State Newspapers Chide State Senate for Failing to Advance Collective Bargaining Transparency

State Newspapers Chide State Senate for Failing to Advance Collective Bargaining Transparency

State Newspapers Chide State Senate for Failing to Advance Collective Bargaining Transparency

In recent months and years, the tide of public opinion has begun to dramatically shift in favor of bringing greater transparency to collective bargaining in the public sector, with newspapers and organizations around the state joining groups like the Freedom Foundation and Washington Policy Center in calling for reform.  

Over the course of the past year, the Seattle Times, Spokesman-Review, Tri-City Herald, The Olympian, The Columbian and former state Attorney General Rob McKenna have all called for collective bargaining transparency.

Despite taking steps in that direction, however, the state Legislature has yet to act.

During the 2014 legislative session, Sen. John Braun (R-Chehalis) introduced SB 6183, which would have required collective bargaining negotiations between government agencies and labor unions to be open to the public unless both sides agreed to conduct them privately. Under current law, either party has the power to unilaterally close the meetings. The Freedom Foundation testified in favor of the legislation and several union lobbyists testified against. It passed out of the Senate Government Operations Committee with the committee’s four Republicans voting in favor and the three Democrats voting against.

Despite the Majority Coalition Caucus’ (MCC) control of the state Senate, the MCC-dominated Senate Rules Committee never referred the legislation to the Senate floor for a vote.

This year, Sen. Braun introduced SB 5329, a strengthened collective bargaining transparency bill requiring all public-sector collective bargaining negotiations to be open to the public all the time. While union lobbyists predictably opposed the legislation, SB 5329 was supported by groups like the Freedom Foundation, the Washington Policy Center, the Washington Coalition for Open Government and state newspapers. Several citizen activists also testified in favor of the legislation. Again, the bill passed out of the Senate Commerce and Labor Committee with the four Republicans voting in favor and the three Democrats opposed.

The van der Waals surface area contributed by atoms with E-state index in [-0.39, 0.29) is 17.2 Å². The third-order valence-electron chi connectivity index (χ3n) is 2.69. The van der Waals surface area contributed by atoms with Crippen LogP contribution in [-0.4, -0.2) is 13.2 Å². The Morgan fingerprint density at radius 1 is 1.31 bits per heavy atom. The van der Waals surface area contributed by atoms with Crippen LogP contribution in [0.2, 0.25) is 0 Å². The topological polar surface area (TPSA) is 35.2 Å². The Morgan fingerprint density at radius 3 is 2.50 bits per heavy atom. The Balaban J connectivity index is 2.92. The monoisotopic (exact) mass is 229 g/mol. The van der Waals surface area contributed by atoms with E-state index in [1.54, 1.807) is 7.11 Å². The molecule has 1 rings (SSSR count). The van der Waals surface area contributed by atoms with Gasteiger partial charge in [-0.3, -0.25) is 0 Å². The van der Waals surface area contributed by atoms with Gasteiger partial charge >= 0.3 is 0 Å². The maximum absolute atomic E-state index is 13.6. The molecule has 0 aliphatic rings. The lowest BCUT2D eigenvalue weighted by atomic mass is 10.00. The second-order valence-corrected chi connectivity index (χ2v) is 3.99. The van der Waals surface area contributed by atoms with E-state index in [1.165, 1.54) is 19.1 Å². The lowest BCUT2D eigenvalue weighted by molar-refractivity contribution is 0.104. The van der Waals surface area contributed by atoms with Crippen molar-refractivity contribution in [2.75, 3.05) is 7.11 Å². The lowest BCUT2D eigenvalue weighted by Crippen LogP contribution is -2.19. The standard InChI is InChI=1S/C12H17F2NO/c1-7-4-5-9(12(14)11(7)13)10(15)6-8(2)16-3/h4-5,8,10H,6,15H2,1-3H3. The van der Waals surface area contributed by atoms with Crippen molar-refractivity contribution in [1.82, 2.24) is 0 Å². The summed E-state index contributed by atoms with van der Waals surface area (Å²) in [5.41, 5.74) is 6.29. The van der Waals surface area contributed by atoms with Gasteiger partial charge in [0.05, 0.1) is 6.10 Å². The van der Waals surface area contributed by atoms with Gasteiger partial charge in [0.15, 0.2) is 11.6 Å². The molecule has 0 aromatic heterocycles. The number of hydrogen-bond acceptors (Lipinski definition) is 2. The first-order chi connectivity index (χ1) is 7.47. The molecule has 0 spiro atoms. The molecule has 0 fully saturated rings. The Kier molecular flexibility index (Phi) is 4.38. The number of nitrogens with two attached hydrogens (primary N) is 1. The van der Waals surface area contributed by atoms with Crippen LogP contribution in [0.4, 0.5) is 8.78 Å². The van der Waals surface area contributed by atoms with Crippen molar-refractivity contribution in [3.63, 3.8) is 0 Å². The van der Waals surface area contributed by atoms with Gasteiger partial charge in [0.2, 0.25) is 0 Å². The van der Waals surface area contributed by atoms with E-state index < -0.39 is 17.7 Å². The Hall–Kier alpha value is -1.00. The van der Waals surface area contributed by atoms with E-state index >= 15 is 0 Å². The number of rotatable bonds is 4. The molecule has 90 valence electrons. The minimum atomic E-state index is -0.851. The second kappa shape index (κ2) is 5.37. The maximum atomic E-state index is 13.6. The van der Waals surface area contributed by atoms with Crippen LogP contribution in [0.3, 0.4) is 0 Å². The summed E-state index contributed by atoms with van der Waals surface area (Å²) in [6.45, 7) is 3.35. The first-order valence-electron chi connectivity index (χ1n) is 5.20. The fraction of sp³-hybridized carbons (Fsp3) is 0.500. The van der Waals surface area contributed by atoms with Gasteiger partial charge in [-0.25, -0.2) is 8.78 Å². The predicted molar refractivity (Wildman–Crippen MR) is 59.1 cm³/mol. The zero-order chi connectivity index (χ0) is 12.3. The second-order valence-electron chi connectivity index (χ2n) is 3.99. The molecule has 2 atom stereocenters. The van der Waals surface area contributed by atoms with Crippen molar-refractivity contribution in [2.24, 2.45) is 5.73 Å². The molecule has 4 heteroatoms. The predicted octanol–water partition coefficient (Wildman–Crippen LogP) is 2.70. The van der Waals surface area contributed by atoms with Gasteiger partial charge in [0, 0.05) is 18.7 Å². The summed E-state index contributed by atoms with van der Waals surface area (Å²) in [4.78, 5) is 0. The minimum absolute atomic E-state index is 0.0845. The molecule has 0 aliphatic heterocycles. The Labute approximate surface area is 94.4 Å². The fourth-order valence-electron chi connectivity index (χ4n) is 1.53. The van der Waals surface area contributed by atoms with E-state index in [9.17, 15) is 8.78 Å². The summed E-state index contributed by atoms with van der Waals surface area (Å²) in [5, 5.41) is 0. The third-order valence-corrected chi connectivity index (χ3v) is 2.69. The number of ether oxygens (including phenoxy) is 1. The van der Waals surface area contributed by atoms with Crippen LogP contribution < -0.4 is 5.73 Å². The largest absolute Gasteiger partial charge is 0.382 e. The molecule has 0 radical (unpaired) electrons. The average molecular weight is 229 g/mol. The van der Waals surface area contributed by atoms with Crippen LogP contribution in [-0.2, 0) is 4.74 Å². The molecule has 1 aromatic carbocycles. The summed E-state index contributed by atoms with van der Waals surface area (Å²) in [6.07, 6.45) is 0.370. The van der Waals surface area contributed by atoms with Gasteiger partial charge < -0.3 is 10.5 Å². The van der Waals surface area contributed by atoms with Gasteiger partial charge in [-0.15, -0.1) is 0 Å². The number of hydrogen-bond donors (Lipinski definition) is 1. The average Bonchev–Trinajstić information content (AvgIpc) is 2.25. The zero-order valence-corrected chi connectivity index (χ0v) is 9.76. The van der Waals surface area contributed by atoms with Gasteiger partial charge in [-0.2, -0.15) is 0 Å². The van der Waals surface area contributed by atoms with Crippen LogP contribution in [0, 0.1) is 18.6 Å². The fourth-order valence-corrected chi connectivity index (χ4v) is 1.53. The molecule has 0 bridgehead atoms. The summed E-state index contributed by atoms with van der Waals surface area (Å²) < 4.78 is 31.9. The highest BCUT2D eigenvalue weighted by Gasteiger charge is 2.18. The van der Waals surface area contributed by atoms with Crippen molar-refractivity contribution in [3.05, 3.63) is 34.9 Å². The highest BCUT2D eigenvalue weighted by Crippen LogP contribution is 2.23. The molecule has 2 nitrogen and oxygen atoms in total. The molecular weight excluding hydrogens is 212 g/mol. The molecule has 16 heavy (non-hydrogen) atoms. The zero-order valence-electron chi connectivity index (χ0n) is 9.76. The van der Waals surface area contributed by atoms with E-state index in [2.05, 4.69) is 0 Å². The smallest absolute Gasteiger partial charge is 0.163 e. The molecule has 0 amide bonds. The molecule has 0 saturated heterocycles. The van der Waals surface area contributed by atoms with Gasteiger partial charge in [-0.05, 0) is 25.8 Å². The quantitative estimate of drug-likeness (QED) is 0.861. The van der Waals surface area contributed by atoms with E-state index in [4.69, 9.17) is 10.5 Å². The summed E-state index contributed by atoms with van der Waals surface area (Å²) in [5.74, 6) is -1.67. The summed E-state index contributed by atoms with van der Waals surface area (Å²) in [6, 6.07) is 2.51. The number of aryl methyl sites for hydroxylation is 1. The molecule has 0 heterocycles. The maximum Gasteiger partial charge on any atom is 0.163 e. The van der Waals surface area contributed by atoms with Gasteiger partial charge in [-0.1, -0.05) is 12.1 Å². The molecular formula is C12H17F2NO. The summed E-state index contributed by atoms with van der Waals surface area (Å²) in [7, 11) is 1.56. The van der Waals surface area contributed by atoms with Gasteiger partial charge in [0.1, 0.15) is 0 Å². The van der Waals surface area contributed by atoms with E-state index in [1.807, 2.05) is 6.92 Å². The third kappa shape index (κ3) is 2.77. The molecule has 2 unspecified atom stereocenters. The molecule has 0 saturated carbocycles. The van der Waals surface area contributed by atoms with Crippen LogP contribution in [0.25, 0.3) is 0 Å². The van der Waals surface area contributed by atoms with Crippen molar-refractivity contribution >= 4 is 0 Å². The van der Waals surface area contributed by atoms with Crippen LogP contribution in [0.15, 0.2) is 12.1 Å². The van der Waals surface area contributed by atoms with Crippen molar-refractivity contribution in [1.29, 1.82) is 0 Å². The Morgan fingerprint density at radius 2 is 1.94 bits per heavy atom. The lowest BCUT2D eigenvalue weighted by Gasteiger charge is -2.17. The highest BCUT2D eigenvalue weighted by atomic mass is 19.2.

Despite Republicans winning outright control of the state Senate in 2014, however, the legislation again languished in the GOP-dominated Rules Committee without receiving a floor vote.

Several of the state’s newspapers were none too pleased. The Spokesman Review had this to say about the Senate’s lack of action:

“On the dark side, the Senate failed to move a bill that would’ve opened collective bargaining to the public. These negotiations involve some of the largest spending decisions government makes, but under changes made more than 10 years ago, the state placed a veil over the process.

SB 5329 would’ve ended the secret talks by lifting an exemption to the Public Records Act. The exemption blocks the release of records until the Legislature and the governor approve contracts. So the public, which pays for the salaries and benefits negotiated, cannot weigh in until it’s too late. Changes in work conditions, a regular bargaining subject, are also kept under wraps.

Lifting the exemption would allow the public to follow along with the give and take. What are the concerns of workers? Are government negotiators looking out for taxpayers? What issues divide employees and management, and how might they affect the public?

Union representatives say secrecy is needed so both sides can speak frankly, but that’s a tiresome excuse used by employees in all levels of government, including lawmakers, to shield activities from public view. SB 5329 would not block either side from holding strategy sessions, but once they engage each other, it should be considered a public meeting.